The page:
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Well, I did attempt to search this section to see if this topic has been done to death already and didn't find anything, but maybe I'm just not searching well. Anyway, anybody have any opinions on what GPS to use? I looked on Amazon for specific GPS units but many had a lot of sub-optimal reviews - plus they were pretty expensive. I just use Google maps when I'm in the car but I plan to be riding in a lot of areas with no cell service on the bike and it cuts out when I don't have service, from what I remember. I'm not sure how smart phones work as compared to stand alone GPS units. Do the phones have the capability to latch on to the GPS system like a stand alone device does? If you guys are using phones, what app are you using? Thanks!
 

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For Android, one of the best options is OSMAnd. All the available regional maps are downloaded to the phone, so no Internet connection is required to use the app after installing the maps.
 

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In Google Maps, make sure you plan the route when still in Wifi/cellphone range. But once the route is planned it's perfectly OK to lose the signal - the route will stay loaded. You can even stray from the route: It will pick it up again once you're back on track.

Also, in Google Maps, you can download certain areas in advance. This will not just include the roads, but also points of interest and such. You can then track your progress and I think even plan a route, while offline.

Obviously live traffic information and similar will not be available when offline.
 

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I'm not sure how smart phones work as compared to stand alone GPS units.
Very well

Do the phones have the capability to latch on to the GPS system like a stand alone device does?
Of course ...they are a GPS

If you guys are using phones, what app are you using? Thanks!
That's a huge topic and of course evolving rapidly as new software comes out.

Now that GMaps allows regional downloads it is a player in offline routing.

I use TomTom mainly because it gives me Winding Roads ....some other Apps are out with a similiar feature.

If you search on TomTom or Garmin or Furkot https://trips.furkot.com you will come up with a number of threads.

Top of Beartooth Pass in 2015



3 weeks with phones only and many times away from cell network,
 

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^^^
What he said!
Smartphone all the way. I have never even owned a stand alone GPS.
Kyocera DuraForce Pro running OsmAnd for off line and Google Maps for online nav. I use ITN Converter to plan routes and can export to my phone as both .GPX for OsmAnd and Google Maps. Sweet setup!!! :thumbup:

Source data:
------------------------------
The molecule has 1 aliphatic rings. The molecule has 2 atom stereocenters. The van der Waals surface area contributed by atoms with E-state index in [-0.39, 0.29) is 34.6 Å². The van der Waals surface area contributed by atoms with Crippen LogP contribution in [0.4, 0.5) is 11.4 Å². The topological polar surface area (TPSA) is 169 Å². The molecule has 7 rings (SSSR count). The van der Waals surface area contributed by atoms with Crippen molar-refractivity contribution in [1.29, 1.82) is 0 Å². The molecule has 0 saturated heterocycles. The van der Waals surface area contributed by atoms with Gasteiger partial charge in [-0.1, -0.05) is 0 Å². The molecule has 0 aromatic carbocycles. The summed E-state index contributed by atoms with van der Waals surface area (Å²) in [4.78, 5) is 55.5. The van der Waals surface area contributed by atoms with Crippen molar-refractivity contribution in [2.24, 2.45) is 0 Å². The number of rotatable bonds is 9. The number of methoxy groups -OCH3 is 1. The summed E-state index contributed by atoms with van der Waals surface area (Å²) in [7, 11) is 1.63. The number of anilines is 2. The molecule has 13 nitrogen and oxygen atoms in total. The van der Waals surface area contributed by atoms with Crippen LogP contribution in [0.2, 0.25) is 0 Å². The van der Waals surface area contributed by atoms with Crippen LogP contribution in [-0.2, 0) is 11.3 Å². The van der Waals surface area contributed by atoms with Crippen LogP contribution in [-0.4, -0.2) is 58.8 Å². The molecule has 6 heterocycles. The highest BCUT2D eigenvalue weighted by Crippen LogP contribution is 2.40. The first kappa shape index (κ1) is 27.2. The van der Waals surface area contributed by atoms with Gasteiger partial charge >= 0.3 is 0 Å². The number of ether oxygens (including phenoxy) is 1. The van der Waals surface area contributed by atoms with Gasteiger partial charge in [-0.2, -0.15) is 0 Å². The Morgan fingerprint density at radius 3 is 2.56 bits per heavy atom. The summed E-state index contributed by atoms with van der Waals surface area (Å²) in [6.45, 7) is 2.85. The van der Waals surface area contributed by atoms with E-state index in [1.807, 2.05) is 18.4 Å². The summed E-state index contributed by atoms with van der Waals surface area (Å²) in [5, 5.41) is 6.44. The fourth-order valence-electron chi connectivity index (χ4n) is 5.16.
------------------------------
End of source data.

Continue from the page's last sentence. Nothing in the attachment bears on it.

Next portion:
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I have mapping/navigation apps for my cell phone and for my iPad's. They work okay, especially if sitting as a passenger in a car, but the challenge is that cell phones aren't designed to use on motorcycles.

I have two Garmin GPS units. a Garmin Zumo 660 and a Garmin Zumo 590. (The 590 was a gift from my wife, both are mounted on my bike.) Motorcycle specific GPS units are expensive since they are designed to be used in the conditions riders might encounter. They have mounts that keep them powered without worry about vibration wrecking the device or the USB connections. They have quick release mounts so that you can instantly take them off the bike and put them in a safe spot when untended. They have the ability to work in extreme conditions... my Garmin Zumo 660 experienced Death Valley at temperatures of 52°c/126°f in a clear sunny day with no issues. Both units have been used on the bike in temperatures near 0°f/-18°c with no issues. They fire up and work perfectly after being left overnight in the car in temperatures as low as -27°c/-17°f. They work in the pouring rain with soaking wet gloves.

The 590 has apps that connect with an app on my phone. It has weather radar and shows alerts on the screen. It has a traffic app that shows traffic and warns me of delays and asks me if I want to re-route if it sees big traffic issues. It also has an app that shows live traffic cameras (although these aren't all that useful for my normal riding. If I find something on my phone I can send the address to the GPS and set it as a destination. All this stuff is nicely integrated and presented to me in a useful way that works while riding.

I keep navigation on my cell phone (and on the iPad's if I bother to take them anywhere) as a backup and haven't needed them to navigate. I like the fact that if something should happen - say a crash that might destroy stuff on my handlebars or separate me from the bike - my cell phone is safely tucked away in my pocket within reach.


..Tom
 

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I use an android phone for voice nav, and I download areas in advance if I know I won't have service.

I also have a Garmin GPSMap78, which has been recording tracks since 2012. That alone makes it worth its weight in gold to me. It's also waterproof, powered off the bike, more readable in daylight, and operable with gloves while soaking wet. Far better overall as a GPS, even though it's slow to calculate long routes or reroute.
 

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I use both. I have a Garmin Nuvi 2455, and also a Droid Turbo loaded with OsmAnd. I prefer the Garmin, but it's not one of those "it has to be a dedicated GPS system or else you suck" type of preferences.

The Garmin is easier to see in the daylight than my phone. The Garmin screen is pressure sensitive, rather than inductive like my phone. Makes it easier to push a button on the GPS screen with gloves on (though I did sew conductive thread into the index fingers of my gloves so I could activate the cell phone screen).

I use the Tyre program to create routes. It's easy to load routes from Tyre onto both the GPS and the phone (OsmAnd will read a .gpx file created on Tyre and give you turn by turn directions just like a GPS will). The upside to using the phone is I can create a route on Tyre and email it to my phone, then open it in OsmAnd; no usb cable needed.

I still use a GPS, for much the same reason that some guys will wear a pair of boots long after their usable life span is ended; because it's comfortable to me. In the past I've bought used and refurbished Garmins on Amazon for a very decent price, but I've noticed lately that their used prices have increased to the point that they're now in the range of a used cell phone. My next GPS will be a an old smart phone. I'm not going to activate it; I'll just use the built in GPS and download a offline maps program like OsmAnd, or maybe Co-Pilot. I need to do additional research for an offline navigation app that can accept a premade downloaded .gpx file and can provide turn by turn directions. OsmAnd does fine with it, but I've never really grown to like it.